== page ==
1. Improve Nitric Oxide (NO) production

Eat nitrate rich foods – This includes foods such as green leafy vegetables (kale, spinach, arugula, cabbage, lettuce, etc) and beets.  Avoid oral antiseptics because they kill the bacteria needed to convert these nitrates into NO.

L-Arginine – is the physiologic precursor to nitric oxide and has demonstrated clinical benefit in several studies in reducing blood pressure and improving endothelial function.  It must be stressed that the research doses of at least 6 grams/ day, which is much more than the typical L-arginine supplements  at local retailers.  Both Arginine Cardio and ProArgi9+ contain the research doses.

Neo-40 – restores NO through a secondary pathway.  After age 40 the L-arginine pathway can become less efficient in producing NO.  Neo-40’s clinical efficacy has been shown in 6 peer-reviewed, clinical trials. A recent 30 day study showed a 12mmHg drop in systolic blood pressure and 6 mmHg diastolic pressure as well as an improvement in exercise capacity. Professional strength formula  provides more nitric oxide production

  1. Sunlighten™ Infrared Sauna

Spending time in an infrared sauna has a variety of health benefits, including detoxification, relaxation, and post-workout recovery. There are many infrared saunas on the market but only one manufacturer, Sunlighten,  that has clinical trial data supporting its results and documenting significant cardiovascular benefits from their saunas.  A 2005 study at the University of Missouri showed that regular 30 minute sessions over 6 weeks significantly reduced participants’ blood pressure.  Another study published in the Journal of the American College of Cardiology demonstrated improvement of impaired endothelial function in individuals at risk for coronary artery disease over just a 2 week period of time.[8]

Cardiovascular disease remains the leading cause of death in the US and worldwide. We spend billions of dollars treating it and its complications every year. On the other hand, we have known for decades that more than 80% of cardiovascular disease is preventable with modifications in lifestyle. Adopting healthier strategies like those outlined here is a commitment to a forward looking approach to living. The choices you make now will directly influence how you live and function in the decades to come.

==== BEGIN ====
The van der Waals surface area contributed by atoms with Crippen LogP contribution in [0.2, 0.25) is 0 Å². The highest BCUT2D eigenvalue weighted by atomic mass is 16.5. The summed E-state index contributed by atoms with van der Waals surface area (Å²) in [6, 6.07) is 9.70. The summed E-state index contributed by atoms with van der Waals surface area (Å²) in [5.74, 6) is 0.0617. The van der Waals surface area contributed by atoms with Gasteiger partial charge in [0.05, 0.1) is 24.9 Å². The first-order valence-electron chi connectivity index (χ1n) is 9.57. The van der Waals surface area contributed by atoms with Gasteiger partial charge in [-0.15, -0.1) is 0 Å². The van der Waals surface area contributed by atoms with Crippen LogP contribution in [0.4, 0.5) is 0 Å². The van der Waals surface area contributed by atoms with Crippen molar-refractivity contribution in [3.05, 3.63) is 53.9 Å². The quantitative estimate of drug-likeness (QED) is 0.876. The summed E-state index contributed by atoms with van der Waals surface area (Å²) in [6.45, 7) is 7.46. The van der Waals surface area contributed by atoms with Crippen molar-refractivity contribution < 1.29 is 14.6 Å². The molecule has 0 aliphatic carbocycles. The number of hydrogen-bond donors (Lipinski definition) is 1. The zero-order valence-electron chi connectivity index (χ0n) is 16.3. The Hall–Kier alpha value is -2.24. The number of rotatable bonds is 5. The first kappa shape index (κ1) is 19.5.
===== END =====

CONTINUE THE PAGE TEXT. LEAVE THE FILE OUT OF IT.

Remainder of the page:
[1] Inman, BA, etal, A population-based, longitudinal study of erectile dysfunction and future coronary artery disease. Mayo Clin Proc. 2009 Feb;84(2):108-13. doi: 10.4065/84.2.108.

[2] Noble, MI, Drake-Holland, AJ, Vink, H, Hypothesis: arterial glycocalyx dysfunction is the first step in the atherothrombotic process. QJM. 2008 Jul;101(7):513-8. doi: 10.1093/qjmed/hcn024. Epub 2008 Mar 4.

[3] Yeboah J, Folsom AR, Burke GL, Johnson C, Polak JF, Post W, Lima JA, Crouse JR, Herrington DM. Predictive value of brachial flow-mediated dilation for incident cardiovascular events in a population-based study: The multi-ethnic study of atherosclerosis. Circulation. 2009;120(6):502–509.

[4] Anderson T, Charbonneau F, Title LM, Buithieu J, Rose MS, Conradson H, Hildebrand K, Fung M, Verma S, Lonn EM. Microvascular function predicts cardiovascular events in primary prevention: Long-term results from the firefighters and their endothelium (FATE) study. Circulation. 2011;123(2):163– 169.

[5] Davis, CR, Hodgson, J, et al, A Mediterranean diet lowers blood pressure and improves endothelial function: results from the MedLey randomized intervention trial. AJCN Volume 105, Issue 6, 1 June 2017, Pages 1305–1313

[6] Toda, N, Nagasishi How mental stress affects endothelial function. Pflugers Arch. 2011 Dec;462(6):779-94. doi: 10.1007/s00424-011-1022-6. Epub 2011 Sep 23

[7] Messner, B, Bernard, D Smoking and cardiovascular disease: mechanisms of endothelial dysfunction and early atherogenesis. Arterioscler Thromb Vasc Biol. 2014 Mar;34(3):509-15

[8] Imamura, M, et al. Repeated thermal therapy improves impaired vascular endothelial function in patients with coronary risk factors. Journal of the American College of Cardiology. 2001, 38 (4): 1983-88.